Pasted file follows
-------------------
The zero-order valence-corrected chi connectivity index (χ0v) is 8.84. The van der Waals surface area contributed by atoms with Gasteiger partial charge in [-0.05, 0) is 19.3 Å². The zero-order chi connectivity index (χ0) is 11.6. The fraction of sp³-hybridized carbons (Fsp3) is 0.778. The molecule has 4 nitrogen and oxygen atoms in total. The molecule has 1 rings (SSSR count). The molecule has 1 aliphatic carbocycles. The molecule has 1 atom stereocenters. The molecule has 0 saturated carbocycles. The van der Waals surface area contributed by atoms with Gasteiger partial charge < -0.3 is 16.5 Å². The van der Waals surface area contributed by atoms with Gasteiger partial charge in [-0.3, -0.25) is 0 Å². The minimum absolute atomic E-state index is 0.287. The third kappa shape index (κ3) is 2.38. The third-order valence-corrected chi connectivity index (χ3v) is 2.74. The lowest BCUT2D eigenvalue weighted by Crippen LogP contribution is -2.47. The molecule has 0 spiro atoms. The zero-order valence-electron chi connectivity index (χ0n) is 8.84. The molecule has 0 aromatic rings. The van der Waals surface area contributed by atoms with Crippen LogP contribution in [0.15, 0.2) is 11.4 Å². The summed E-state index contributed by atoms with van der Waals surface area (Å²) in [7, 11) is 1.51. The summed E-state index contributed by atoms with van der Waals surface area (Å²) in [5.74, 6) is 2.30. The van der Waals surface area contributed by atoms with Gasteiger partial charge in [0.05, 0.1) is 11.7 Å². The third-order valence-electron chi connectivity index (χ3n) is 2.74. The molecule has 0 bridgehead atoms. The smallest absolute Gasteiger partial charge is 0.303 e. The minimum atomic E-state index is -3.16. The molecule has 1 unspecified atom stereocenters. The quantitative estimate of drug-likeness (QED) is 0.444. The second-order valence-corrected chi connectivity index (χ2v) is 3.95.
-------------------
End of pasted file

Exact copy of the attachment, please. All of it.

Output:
The zero-order valence-corrected chi connectivity index (χ0v) is 8.84. The van der Waals surface area contributed by atoms with Gasteiger partial charge in [-0.05, 0) is 19.3 Å². The zero-order chi connectivity index (χ0) is 11.6. The fraction of sp³-hybridized carbons (Fsp3) is 0.778. The molecule has 4 nitrogen and oxygen atoms in total. The molecule has 1 rings (SSSR count). The molecule has 1 aliphatic carbocycles. The molecule has 1 atom stereocenters. The molecule has 0 saturated carbocycles. The van der Waals surface area contributed by atoms with Gasteiger partial charge < -0.3 is 16.5 Å². The van der Waals surface area contributed by atoms with Gasteiger partial charge in [-0.3, -0.25) is 0 Å². The minimum absolute atomic E-state index is 0.287. The third kappa shape index (κ3) is 2.38. The third-order valence-corrected chi connectivity index (χ3v) is 2.74. The lowest BCUT2D eigenvalue weighted by Crippen LogP contribution is -2.47. The molecule has 0 spiro atoms. The zero-order valence-electron chi connectivity index (χ0n) is 8.84. The molecule has 0 aromatic rings. The van der Waals surface area contributed by atoms with Crippen LogP contribution in [0.15, 0.2) is 11.4 Å². The summed E-state index contributed by atoms with van der Waals surface area (Å²) in [7, 11) is 1.51. The summed E-state index contributed by atoms with van der Waals surface area (Å²) in [5.74, 6) is 2.30. The van der Waals surface area contributed by atoms with Gasteiger partial charge in [0.05, 0.1) is 11.7 Å². The third-order valence-electron chi connectivity index (χ3n) is 2.74. The molecule has 0 bridgehead atoms. The smallest absolute Gasteiger partial charge is 0.303 e. The minimum atomic E-state index is -3.16. The molecule has 1 unspecified atom stereocenters. The quantitative estimate of drug-likeness (QED) is 0.444. The second-order valence-corrected chi connectivity index (χ2v) is 3.95.